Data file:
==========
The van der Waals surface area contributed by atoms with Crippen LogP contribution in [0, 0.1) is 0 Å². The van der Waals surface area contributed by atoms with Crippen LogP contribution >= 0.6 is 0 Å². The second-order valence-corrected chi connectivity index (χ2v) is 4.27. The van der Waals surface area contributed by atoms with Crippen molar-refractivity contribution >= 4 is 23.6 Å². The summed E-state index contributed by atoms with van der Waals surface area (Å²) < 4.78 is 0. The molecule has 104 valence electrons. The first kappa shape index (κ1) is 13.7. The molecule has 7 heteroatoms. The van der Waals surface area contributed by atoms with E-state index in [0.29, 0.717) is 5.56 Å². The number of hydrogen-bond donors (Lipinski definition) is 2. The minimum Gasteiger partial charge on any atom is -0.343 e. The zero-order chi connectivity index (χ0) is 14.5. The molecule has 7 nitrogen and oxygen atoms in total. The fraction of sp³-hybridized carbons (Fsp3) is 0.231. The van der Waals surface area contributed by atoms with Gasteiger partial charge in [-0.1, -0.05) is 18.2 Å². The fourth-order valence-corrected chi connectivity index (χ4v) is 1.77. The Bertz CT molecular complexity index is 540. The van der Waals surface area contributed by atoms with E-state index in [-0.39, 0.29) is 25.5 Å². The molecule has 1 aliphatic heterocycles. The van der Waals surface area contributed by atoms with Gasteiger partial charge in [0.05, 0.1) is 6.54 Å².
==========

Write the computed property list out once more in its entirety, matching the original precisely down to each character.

The van der Waals surface area contributed by atoms with Crippen LogP contribution in [0, 0.1) is 0 Å². The van der Waals surface area contributed by atoms with Crippen LogP contribution >= 0.6 is 0 Å². The second-order valence-corrected chi connectivity index (χ2v) is 4.27. The van der Waals surface area contributed by atoms with Crippen molar-refractivity contribution >= 4 is 23.6 Å². The summed E-state index contributed by atoms with van der Waals surface area (Å²) < 4.78 is 0. The molecule has 104 valence electrons. The first kappa shape index (κ1) is 13.7. The molecule has 7 heteroatoms. The van der Waals surface area contributed by atoms with E-state index in [0.29, 0.717) is 5.56 Å². The number of hydrogen-bond donors (Lipinski definition) is 2. The minimum Gasteiger partial charge on any atom is -0.343 e. The zero-order chi connectivity index (χ0) is 14.5. The molecule has 7 nitrogen and oxygen atoms in total. The fraction of sp³-hybridized carbons (Fsp3) is 0.231. The van der Waals surface area contributed by atoms with Gasteiger partial charge in [-0.1, -0.05) is 18.2 Å². The fourth-order valence-corrected chi connectivity index (χ4v) is 1.77. The Bertz CT molecular complexity index is 540. The van der Waals surface area contributed by atoms with E-state index in [-0.39, 0.29) is 25.5 Å². The molecule has 1 aliphatic heterocycles. The van der Waals surface area contributed by atoms with Gasteiger partial charge in [0.05, 0.1) is 6.54 Å².